I’m glad to see that real estate experts are optimistic about the new year, but there are a couple of key questions left unanswered.
While uncertainty in the global economy could hinder the nation’s (and Houston’s) recovery, those who work in the real estate business here remain optimistic going into 2012. Several offered forecasts for the Chronicle. Here are edited excerpts of their comments.
Houston is going to see somewhere around a 5 percent increase in home sales and maybe as much 2 or 2.5 percent increase in median price. That’s still lower than the historical norm, but those are better numbers than the last two or three years. The economy is going to continue to be fairly strong. The thing that could hold us all back, and is holding us all back, is simply a mental attitude that we don’t see the light yet at the end of the tunnel that things are going to get better. There’s so much uncertainty about the economy, politics, Europe, China.
Jim Gaines, research economist, Real Estate Center at Texas A&M University
For the 12 months through November 2011, Houston has generated 21,300 permits, a 0.2 percent growth versus the same period a year ago. Although this is only a slight increase, the trend over the past several quarters is very positive. The numbers for December, January and February will show strong increases. Bohlke predicts that the annual 2011 number will be 21,500 permits. This momentum will carry forward into 2012 due to strong job growth and low interest rates. Bohlke projects a minimum of 5 percent growth in new-home permits for calendar year 2012 over calendar year 2011. This translates to nearly 22,600 permits.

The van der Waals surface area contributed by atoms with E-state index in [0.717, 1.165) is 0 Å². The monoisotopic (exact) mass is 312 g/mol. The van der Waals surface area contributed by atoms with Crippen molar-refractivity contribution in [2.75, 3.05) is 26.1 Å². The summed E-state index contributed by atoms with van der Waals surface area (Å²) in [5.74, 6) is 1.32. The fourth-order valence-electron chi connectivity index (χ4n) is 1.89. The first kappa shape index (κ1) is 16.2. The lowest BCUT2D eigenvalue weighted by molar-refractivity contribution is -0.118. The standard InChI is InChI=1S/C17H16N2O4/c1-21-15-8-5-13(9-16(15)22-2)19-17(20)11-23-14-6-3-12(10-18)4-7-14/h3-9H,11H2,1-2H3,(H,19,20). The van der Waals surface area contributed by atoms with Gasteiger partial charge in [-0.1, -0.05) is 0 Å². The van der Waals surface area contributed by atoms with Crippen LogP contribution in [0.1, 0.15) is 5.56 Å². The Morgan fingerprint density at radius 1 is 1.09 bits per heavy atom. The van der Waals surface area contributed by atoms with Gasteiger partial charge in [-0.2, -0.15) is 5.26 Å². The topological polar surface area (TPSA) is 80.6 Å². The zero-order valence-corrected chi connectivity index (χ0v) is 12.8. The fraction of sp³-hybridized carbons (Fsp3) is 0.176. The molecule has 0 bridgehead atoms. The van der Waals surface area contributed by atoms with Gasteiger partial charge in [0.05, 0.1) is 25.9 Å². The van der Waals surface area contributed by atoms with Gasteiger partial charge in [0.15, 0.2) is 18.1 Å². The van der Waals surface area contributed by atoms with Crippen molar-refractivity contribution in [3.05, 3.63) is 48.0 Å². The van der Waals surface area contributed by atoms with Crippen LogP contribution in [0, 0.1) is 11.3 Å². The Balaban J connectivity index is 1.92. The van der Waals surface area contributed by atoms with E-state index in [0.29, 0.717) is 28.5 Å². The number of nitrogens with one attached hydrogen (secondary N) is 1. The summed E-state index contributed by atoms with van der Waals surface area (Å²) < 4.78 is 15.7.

Gary Latz, vice president, consulting services, Bohlke Consulting Group
The first question is whether they’re talking about the greater Houston metro area, or specifically the city of Houston. Obviously, being in a dynamic and growing region is a good thing regardless, but where that dynamism does matter, as the city recognizes. I sent an email to Nancy Sarnoff to ask this question, and she told me that they were speaking about the greater area. So, adjust your expectations accordingly.
One reason why I was curious about that fact is because of my second question, namely how does this affect projections of property tax revenues for the city and the county in the next fiscal year? The greater area includes Fort Bend, Montgomery, and Galveston Counties, so even spectacular projections don’t necessarily translate into better news for the bottom lines of our local governments. That question remains unanswered for now, though I daresay we’ll begin to get some budget numbers from both entities in the near future. Let’s hope for the best. Prime Property has more.